Tag » reduce
(84 Results) Page: 1 2 3 4 5 6
- 1/1/06 - Ware, William B., Galassi, John P.
Correlational data and regression analysis provide the school counselor with a method to describe growth in achievement test scores from elementary to high school. Using Microsoft Excel,, this article shows the reader in a step-by-step manner how to describe this growth pattern and how to evaluate interventions that attempt to enhance achievement and to reduce the achievement gap among ethnic groups. Reprinted by permission of the publisher.
- 1/23/09 - Michael J. Puma, Robert B. Olsen, Stephen H. Bell, Cristofer Price
"This NCEE Technical Methods report examines how to address the problem of missing data in the analysis of data in Randomized Controlled Trials (RCTs) of educational interventions, with a particular focus on the common educational situation in which groups of students such as entire classrooms or schools are randomized. Missing outcome data are a problem for two reasons: (1) the loss of sample members can reduce the power to detect statistically significant differences, and (2) the...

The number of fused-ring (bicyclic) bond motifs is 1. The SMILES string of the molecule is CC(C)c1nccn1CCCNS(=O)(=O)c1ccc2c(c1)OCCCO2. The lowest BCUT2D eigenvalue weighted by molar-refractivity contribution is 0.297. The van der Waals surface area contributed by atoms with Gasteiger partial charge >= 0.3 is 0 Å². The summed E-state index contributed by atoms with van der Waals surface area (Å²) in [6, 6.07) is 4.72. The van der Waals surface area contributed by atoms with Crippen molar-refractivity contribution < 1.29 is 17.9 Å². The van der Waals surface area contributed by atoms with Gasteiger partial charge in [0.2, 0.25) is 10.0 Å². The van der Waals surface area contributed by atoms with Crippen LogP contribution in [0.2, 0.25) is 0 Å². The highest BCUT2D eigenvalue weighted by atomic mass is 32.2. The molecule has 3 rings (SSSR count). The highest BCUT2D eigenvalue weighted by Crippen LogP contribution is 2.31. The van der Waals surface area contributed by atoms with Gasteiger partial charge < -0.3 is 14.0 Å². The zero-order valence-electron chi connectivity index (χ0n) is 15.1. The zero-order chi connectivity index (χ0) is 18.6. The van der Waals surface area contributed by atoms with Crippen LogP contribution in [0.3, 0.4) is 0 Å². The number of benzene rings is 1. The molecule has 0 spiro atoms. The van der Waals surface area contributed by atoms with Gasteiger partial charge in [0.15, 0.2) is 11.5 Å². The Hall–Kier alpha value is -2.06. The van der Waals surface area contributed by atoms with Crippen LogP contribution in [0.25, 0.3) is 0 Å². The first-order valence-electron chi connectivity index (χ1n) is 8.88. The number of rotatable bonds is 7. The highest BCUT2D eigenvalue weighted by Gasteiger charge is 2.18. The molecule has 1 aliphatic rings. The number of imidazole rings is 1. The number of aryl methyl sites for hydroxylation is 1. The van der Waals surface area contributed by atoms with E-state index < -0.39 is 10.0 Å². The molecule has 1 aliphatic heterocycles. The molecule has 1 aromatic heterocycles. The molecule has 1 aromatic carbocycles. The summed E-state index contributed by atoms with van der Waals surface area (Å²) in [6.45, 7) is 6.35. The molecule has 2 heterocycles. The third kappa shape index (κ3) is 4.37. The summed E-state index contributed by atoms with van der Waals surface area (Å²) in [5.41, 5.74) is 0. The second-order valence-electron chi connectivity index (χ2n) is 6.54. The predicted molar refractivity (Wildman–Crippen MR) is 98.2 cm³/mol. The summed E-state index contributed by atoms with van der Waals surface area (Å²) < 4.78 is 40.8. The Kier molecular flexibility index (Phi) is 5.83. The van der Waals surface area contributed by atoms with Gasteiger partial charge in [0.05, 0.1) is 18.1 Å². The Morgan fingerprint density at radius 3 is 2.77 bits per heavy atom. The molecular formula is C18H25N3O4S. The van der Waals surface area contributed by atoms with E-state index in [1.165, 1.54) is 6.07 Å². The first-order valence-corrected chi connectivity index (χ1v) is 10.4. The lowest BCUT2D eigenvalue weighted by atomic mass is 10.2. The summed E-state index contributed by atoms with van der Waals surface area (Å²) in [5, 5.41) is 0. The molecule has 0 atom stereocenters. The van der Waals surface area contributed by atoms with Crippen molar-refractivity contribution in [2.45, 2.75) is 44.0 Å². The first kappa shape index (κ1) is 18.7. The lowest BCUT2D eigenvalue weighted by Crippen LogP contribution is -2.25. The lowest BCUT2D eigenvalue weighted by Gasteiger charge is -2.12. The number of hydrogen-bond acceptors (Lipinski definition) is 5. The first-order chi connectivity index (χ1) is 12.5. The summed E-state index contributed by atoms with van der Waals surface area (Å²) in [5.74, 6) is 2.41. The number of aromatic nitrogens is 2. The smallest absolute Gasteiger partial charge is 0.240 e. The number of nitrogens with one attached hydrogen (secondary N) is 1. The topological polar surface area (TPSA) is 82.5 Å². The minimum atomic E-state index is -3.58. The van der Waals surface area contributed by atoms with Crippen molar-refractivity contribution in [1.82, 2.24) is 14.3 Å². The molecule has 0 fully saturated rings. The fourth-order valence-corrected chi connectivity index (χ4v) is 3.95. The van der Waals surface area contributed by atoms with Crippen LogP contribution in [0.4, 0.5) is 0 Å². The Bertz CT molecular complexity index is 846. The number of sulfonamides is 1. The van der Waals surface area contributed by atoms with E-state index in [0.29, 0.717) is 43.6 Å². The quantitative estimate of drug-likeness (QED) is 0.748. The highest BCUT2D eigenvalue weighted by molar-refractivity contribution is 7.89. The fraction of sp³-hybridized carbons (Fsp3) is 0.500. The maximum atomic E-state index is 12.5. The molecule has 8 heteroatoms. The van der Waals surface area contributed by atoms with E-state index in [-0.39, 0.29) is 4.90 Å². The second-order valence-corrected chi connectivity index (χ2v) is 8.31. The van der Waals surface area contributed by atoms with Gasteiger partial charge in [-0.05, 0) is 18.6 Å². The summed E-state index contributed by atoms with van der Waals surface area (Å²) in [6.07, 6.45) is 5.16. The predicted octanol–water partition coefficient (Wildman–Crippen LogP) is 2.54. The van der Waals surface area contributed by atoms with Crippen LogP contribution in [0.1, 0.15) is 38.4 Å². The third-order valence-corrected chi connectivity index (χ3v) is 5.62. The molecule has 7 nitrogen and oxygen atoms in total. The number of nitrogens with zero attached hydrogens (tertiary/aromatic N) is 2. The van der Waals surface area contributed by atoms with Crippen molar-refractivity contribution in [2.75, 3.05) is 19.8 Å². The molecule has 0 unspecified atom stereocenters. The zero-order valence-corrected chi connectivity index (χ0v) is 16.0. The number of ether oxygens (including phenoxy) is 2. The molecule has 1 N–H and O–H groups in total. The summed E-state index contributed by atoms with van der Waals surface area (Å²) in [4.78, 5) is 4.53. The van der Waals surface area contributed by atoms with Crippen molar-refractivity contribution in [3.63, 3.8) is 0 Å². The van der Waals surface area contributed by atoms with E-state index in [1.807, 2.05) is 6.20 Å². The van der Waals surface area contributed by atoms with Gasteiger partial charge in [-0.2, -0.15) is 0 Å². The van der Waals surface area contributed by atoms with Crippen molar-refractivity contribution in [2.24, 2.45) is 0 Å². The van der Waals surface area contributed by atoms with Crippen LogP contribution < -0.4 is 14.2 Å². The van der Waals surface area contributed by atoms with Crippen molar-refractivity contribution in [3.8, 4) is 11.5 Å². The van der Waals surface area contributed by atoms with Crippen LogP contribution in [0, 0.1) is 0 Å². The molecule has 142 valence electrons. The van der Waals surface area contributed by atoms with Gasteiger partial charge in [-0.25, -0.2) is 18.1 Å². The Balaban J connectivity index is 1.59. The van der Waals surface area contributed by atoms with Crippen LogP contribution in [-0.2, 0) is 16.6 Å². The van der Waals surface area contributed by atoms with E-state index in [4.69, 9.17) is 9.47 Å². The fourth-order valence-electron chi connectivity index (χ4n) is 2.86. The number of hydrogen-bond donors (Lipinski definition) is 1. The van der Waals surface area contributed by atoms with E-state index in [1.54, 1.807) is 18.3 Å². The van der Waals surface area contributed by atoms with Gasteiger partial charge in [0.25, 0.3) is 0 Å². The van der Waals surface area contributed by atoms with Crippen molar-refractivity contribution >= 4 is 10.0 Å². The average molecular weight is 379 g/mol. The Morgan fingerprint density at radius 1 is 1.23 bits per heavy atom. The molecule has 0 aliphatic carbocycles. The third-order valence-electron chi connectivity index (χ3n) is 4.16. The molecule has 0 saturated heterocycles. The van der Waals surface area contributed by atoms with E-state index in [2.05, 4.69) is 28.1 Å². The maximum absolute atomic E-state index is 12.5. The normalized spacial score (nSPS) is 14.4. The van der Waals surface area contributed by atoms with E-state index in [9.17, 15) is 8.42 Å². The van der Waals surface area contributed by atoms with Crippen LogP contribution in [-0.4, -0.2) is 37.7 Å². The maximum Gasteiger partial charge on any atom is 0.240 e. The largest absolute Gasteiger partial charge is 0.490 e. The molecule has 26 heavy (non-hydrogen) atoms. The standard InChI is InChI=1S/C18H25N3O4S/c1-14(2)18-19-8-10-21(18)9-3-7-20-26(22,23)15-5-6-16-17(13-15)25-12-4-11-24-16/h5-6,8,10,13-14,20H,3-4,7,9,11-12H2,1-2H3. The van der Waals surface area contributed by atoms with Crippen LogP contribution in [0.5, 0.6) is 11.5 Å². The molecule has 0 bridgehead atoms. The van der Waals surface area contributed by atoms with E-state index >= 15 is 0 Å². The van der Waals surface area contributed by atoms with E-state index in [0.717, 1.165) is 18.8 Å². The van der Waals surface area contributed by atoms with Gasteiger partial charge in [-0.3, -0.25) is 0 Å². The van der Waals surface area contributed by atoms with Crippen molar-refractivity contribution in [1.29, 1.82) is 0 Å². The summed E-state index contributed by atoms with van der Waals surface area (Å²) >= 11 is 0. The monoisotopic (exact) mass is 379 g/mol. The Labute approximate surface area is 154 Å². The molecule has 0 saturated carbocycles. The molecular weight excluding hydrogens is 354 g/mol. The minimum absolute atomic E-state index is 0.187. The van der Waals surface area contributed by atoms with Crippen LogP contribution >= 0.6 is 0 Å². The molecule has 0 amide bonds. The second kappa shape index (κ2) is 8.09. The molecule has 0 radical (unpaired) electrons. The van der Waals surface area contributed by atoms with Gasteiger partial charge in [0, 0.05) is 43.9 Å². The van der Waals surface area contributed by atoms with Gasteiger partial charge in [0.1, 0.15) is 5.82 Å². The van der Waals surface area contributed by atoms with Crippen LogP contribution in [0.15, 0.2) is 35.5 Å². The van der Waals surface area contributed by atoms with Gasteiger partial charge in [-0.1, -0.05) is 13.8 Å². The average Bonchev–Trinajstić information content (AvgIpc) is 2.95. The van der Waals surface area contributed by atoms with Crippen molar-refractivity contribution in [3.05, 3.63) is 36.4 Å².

- 1/1/84 - Jones, Lyle V.
Discusses findings from the National Assessment of Educational Progress and the College Entrance Examination Board that demonstrate consistent reductions during recent years in the size of average achievement differences between White and Black elementary and secondary school students. Societal changes that may have contributed to increasing the average achievement levels for Black students (e.g., desegregation) are examined, and it is noted that these trends are not necessarily due to the...
- 1/16/09 - Mike Rose
As the 2008 election moves center stage, I would like us to pause and ask ourselves the big question. Why do we as a nation yearly engage in the hugely expensive and culturally monumental ritual of sending children to school? From everything we hear, it’s to prepare the next generation for the economy, and that preparation is measured through scores on standardized tests. This has been the primary justification for education for a generation.But our children are more than economic beings...